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On the performance of Smith's rule in single-machine scheduling with nonlinear cost
Citation key HoehnJacobs2012b
Author Höhn, Wiebke and Jacobs, Tobias
Title of Book Proc. of the 10th Latin American Theoretical Informatics Symposium (LATIN)
Pages 482-493
Year 2012
DOI 10.1007/978-3-642-29344-3_41
Volume 7256
Publisher Springer
Series LNCS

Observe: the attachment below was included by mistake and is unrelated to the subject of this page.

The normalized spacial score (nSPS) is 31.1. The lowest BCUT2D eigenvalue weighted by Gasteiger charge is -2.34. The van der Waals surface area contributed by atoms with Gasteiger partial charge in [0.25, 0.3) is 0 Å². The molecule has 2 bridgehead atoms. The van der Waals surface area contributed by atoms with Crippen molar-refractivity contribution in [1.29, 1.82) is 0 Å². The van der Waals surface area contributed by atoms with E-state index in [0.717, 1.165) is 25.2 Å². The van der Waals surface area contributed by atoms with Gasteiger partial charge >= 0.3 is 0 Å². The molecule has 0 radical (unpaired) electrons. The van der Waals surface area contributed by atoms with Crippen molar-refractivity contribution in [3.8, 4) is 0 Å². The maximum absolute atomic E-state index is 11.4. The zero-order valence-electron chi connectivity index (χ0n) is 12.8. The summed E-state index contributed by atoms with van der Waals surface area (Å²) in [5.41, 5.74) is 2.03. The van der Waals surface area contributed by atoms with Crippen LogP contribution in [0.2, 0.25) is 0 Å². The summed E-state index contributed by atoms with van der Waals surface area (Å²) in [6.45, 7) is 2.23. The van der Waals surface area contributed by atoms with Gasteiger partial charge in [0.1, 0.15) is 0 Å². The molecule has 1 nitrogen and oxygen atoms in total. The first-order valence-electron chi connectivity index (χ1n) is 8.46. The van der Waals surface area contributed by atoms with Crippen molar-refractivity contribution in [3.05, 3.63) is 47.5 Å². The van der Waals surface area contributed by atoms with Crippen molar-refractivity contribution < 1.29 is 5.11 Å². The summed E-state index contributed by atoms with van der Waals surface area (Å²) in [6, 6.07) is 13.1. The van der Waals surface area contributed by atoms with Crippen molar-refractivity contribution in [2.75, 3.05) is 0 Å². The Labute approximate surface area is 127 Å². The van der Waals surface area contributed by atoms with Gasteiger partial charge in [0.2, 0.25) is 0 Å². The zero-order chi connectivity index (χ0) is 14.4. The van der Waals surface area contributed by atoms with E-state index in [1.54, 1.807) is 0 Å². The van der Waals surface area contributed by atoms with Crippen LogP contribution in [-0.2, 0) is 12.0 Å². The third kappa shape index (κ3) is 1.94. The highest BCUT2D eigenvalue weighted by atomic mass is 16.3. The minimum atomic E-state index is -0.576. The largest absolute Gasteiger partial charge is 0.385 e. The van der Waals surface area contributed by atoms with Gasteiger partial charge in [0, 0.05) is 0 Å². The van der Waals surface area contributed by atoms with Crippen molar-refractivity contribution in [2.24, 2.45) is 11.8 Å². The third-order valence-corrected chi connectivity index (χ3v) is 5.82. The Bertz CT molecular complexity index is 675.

Abstract We consider the problem of scheduling jobs on a single machine. Given some continuous cost function, we aim to compute a schedule minimizing the weighted total cost, where the cost of each individual job is determined by the cost function value at the job's completion time. This problem is closely related to scheduling a single machine with nonuniform processing speed. We show that for piecewise linear cost functions it is strongly NP-hard. The main contribution of this article is a tight analysis of the approximation factor of Smith's rule under any particular convex or concave cost function. More specifically, for these wide classes of cost functions we reduce the task of determining a worst case problem instance to a continuous optimization problem, which can be solved by standard algebraic or numerical methods. For polynomial cost functions with positive coefficients it turns out that the tight approximation ratio can be calculated as the root of a univariate polynomial. To overcome unrealistic worst case instances, we also give tight bounds that are parameterized by the minimum, maximum, and total processing time.